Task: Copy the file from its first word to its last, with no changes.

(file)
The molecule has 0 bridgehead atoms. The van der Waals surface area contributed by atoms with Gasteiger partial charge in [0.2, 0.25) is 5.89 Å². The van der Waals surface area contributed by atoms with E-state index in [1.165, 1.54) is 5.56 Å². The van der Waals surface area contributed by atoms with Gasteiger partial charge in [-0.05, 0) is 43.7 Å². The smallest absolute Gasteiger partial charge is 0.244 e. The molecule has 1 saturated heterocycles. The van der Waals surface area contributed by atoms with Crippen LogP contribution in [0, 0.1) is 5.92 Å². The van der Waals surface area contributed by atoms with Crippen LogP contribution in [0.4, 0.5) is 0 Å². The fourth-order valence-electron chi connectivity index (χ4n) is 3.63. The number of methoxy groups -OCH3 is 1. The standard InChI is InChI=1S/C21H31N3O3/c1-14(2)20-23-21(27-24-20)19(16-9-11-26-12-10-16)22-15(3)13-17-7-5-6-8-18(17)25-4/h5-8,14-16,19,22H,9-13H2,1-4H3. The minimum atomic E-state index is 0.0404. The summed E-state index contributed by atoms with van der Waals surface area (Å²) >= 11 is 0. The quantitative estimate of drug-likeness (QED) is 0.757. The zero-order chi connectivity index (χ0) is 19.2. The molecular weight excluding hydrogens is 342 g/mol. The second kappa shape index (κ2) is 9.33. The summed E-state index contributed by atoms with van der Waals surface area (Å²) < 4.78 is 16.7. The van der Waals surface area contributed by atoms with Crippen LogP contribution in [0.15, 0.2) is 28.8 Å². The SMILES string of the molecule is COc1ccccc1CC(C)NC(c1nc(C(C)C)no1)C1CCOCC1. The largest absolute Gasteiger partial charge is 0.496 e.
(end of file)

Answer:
The molecule has 0 bridgehead atoms. The van der Waals surface area contributed by atoms with Gasteiger partial charge in [0.2, 0.25) is 5.89 Å². The van der Waals surface area contributed by atoms with E-state index in [1.165, 1.54) is 5.56 Å². The van der Waals surface area contributed by atoms with Gasteiger partial charge in [-0.05, 0) is 43.7 Å². The smallest absolute Gasteiger partial charge is 0.244 e. The molecule has 1 saturated heterocycles. The van der Waals surface area contributed by atoms with Crippen LogP contribution in [0, 0.1) is 5.92 Å². The van der Waals surface area contributed by atoms with Crippen LogP contribution in [0.4, 0.5) is 0 Å². The fourth-order valence-electron chi connectivity index (χ4n) is 3.63. The number of methoxy groups -OCH3 is 1. The standard InChI is InChI=1S/C21H31N3O3/c1-14(2)20-23-21(27-24-20)19(16-9-11-26-12-10-16)22-15(3)13-17-7-5-6-8-18(17)25-4/h5-8,14-16,19,22H,9-13H2,1-4H3. The minimum atomic E-state index is 0.0404. The summed E-state index contributed by atoms with van der Waals surface area (Å²) >= 11 is 0. The quantitative estimate of drug-likeness (QED) is 0.757. The zero-order chi connectivity index (χ0) is 19.2. The molecular weight excluding hydrogens is 342 g/mol. The second kappa shape index (κ2) is 9.33. The summed E-state index contributed by atoms with van der Waals surface area (Å²) < 4.78 is 16.7. The van der Waals surface area contributed by atoms with Crippen LogP contribution in [0.15, 0.2) is 28.8 Å². The SMILES string of the molecule is COc1ccccc1CC(C)NC(c1nc(C(C)C)no1)C1CCOCC1. The largest absolute Gasteiger partial charge is 0.496 e.